In our question, the two points are straightforward, for instance, we verify the second point: we have $$|f'_n(x)|=\frac{|x|^{n-1}}{(n-1)!}\leq \frac{\max(|a|,|b|)^{n-1}}{(n-1)!}=c_n,$$ so the series $\displaystyle\sum_nf'_n(x)$ converges uniformly on $[a,b]$ by Weierstrass M-test since the series $\displaystyle\sum_n c_n$ is convergent.

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If you are having trouble to visualize this series with sum notation, just write down term by term and derive them. Doing this you will get the idea.

$\displaystyle e^x=1+\frac{x}{1!}+\frac{x^2}{2!}+\frac{x^3}{3!}+\frac{x^4}{4!}+\ldots$

$\displaystyle \frac{d}{dx}e^x=\frac{d}{dx}\big(1+\frac{x}{1!}+\frac{x^2}{2!}+\frac{x^3}{3!}+\frac{x^4}{4!}+\ldots\big)=$

$\displaystyle =\frac{d}{dx}\big(1\big)+\frac{d}{dx}\big(\frac{x}{1!}\big)+\frac{d}{dx}\big(\frac{x^2}{2!}\big)+\frac{d}{dx}\big(\frac{x^3}{3!}\big)+\frac{d}{dx}\big(\frac{x^4}{4!}\big)+\ldots=$

$\displaystyle =0+\frac{1}{1!}\frac{d}{dx}(x)+\frac{1}{2!}\frac{d}{dx}(x^2)+\frac{1}{3!}\frac{d}{dx}(x^3)+\frac{1}{4!}\frac{d}{dx}(x^4)+\ldots=$

$\displaystyle =\frac{1}{1!}+\frac{1}{2!}2x+\frac{1}{3!}3x^2+\frac{1}{4!}4x^3+\ldots=$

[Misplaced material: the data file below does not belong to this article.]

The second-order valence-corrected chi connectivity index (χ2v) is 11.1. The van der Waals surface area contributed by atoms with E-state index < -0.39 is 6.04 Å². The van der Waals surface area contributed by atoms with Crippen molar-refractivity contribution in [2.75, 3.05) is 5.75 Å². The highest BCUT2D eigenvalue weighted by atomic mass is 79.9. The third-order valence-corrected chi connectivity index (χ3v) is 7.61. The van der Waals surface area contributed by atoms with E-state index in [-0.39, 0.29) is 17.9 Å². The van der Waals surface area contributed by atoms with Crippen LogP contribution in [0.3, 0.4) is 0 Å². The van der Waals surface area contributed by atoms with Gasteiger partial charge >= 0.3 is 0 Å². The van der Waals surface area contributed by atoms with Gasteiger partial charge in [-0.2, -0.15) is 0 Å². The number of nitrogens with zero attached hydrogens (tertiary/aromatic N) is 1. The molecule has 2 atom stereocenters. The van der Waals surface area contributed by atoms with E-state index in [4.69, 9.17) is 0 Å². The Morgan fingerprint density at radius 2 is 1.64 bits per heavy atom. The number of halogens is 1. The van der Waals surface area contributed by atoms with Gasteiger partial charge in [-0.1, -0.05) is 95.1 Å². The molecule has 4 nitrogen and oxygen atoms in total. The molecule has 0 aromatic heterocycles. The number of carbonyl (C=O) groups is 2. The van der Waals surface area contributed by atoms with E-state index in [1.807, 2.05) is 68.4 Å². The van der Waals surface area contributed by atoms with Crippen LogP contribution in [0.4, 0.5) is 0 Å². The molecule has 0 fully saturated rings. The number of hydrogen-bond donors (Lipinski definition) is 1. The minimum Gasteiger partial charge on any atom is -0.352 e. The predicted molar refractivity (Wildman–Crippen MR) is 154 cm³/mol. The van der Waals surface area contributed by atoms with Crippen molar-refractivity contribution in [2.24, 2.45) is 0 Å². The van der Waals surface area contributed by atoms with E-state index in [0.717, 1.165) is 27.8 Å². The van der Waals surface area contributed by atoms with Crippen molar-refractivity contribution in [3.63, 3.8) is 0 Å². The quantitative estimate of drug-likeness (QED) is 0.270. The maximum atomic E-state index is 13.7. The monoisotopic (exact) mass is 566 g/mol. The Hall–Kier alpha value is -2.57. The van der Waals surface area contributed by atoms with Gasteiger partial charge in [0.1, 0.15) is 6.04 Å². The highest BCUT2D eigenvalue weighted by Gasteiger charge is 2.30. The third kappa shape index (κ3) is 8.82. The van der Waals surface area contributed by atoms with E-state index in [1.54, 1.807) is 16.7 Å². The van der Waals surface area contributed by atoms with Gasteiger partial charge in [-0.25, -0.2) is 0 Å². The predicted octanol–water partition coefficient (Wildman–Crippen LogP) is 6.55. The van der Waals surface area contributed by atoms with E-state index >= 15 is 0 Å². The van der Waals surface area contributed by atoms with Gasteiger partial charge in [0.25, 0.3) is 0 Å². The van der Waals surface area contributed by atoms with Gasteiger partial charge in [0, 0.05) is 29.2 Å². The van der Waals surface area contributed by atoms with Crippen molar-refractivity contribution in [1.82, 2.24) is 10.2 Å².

$\displaystyle =\sum_{n=1}^\infty \frac{nx^{n-1}}{n!}=\sum_{n=1}^\infty \frac{x^{n-1}}{(n-1)!}$

I hope this clarify all the process done.

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We can differentiate each term separately because without the $\sum$, the function would be like any other polynomial of the form $a_nx^n + a_{n-1}x^{n-1} \ldots a_1 + a_0$ and that is why we can use the power rule on each term right? Is that the logical behind being able to differentiate each term separately? – Jeel Shah Mar 2 '13 at 19:45
You can think that way because your teacher probably will make you solve only "good" series. But the reason is a little more deep. – Integral Mar 2 '13 at 19:51
hmm, okay. Thanks for your answer! – Jeel Shah Mar 2 '13 at 19:54
If you want to understand all the details, you'll need to study real analysis. – Integral Mar 2 '13 at 19:54